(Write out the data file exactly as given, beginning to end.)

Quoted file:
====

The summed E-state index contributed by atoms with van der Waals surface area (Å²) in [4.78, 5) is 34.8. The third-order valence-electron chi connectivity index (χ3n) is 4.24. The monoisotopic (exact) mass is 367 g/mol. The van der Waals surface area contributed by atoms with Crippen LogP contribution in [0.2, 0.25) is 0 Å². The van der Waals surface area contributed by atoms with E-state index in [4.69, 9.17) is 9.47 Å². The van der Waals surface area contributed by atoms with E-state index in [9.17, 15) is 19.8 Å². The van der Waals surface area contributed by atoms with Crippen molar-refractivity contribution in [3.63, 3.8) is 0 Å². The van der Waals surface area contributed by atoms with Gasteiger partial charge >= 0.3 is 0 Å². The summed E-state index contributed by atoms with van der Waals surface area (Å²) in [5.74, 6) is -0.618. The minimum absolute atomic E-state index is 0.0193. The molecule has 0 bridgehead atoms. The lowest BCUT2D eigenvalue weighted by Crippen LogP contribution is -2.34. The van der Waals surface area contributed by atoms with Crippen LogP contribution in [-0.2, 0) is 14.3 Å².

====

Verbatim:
The summed E-state index contributed by atoms with van der Waals surface area (Å²) in [4.78, 5) is 34.8. The third-order valence-electron chi connectivity index (χ3n) is 4.24. The monoisotopic (exact) mass is 367 g/mol. The van der Waals surface area contributed by atoms with Crippen LogP contribution in [0.2, 0.25) is 0 Å². The van der Waals surface area contributed by atoms with E-state index in [4.69, 9.17) is 9.47 Å². The van der Waals surface area contributed by atoms with E-state index in [9.17, 15) is 19.8 Å². The van der Waals surface area contributed by atoms with Crippen molar-refractivity contribution in [3.63, 3.8) is 0 Å². The van der Waals surface area contributed by atoms with Gasteiger partial charge >= 0.3 is 0 Å². The summed E-state index contributed by atoms with van der Waals surface area (Å²) in [5.74, 6) is -0.618. The minimum absolute atomic E-state index is 0.0193. The molecule has 0 bridgehead atoms. The lowest BCUT2D eigenvalue weighted by Crippen LogP contribution is -2.34. The van der Waals surface area contributed by atoms with Crippen LogP contribution in [-0.2, 0) is 14.3 Å².